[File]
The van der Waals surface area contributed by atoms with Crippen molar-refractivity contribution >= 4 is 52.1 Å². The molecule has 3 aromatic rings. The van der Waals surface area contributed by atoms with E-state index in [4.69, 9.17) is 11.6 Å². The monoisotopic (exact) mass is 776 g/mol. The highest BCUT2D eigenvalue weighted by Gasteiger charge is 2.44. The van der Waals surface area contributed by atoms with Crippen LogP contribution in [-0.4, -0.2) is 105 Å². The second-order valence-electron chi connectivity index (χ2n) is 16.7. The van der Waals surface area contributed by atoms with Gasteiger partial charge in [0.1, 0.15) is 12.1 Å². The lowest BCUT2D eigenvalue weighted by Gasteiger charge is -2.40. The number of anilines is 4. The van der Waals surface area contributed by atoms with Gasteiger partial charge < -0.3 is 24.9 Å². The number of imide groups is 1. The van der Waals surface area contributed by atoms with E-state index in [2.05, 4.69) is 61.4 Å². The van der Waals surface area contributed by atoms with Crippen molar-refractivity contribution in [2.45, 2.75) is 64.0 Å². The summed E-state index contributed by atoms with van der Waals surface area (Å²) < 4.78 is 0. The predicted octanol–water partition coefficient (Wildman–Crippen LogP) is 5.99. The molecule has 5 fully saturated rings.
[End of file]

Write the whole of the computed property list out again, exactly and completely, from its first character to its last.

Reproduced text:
The van der Waals surface area contributed by atoms with Crippen molar-refractivity contribution >= 4 is 52.1 Å². The molecule has 3 aromatic rings. The van der Waals surface area contributed by atoms with E-state index in [4.69, 9.17) is 11.6 Å². The monoisotopic (exact) mass is 776 g/mol. The highest BCUT2D eigenvalue weighted by Gasteiger charge is 2.44. The van der Waals surface area contributed by atoms with Crippen LogP contribution in [-0.4, -0.2) is 105 Å². The second-order valence-electron chi connectivity index (χ2n) is 16.7. The van der Waals surface area contributed by atoms with Gasteiger partial charge in [0.1, 0.15) is 12.1 Å². The lowest BCUT2D eigenvalue weighted by Gasteiger charge is -2.40. The number of anilines is 4. The van der Waals surface area contributed by atoms with Gasteiger partial charge < -0.3 is 24.9 Å². The number of imide groups is 1. The van der Waals surface area contributed by atoms with E-state index in [2.05, 4.69) is 61.4 Å². The van der Waals surface area contributed by atoms with Crippen molar-refractivity contribution in [2.45, 2.75) is 64.0 Å². The summed E-state index contributed by atoms with van der Waals surface area (Å²) < 4.78 is 0. The predicted octanol–water partition coefficient (Wildman–Crippen LogP) is 5.99. The molecule has 5 fully saturated rings.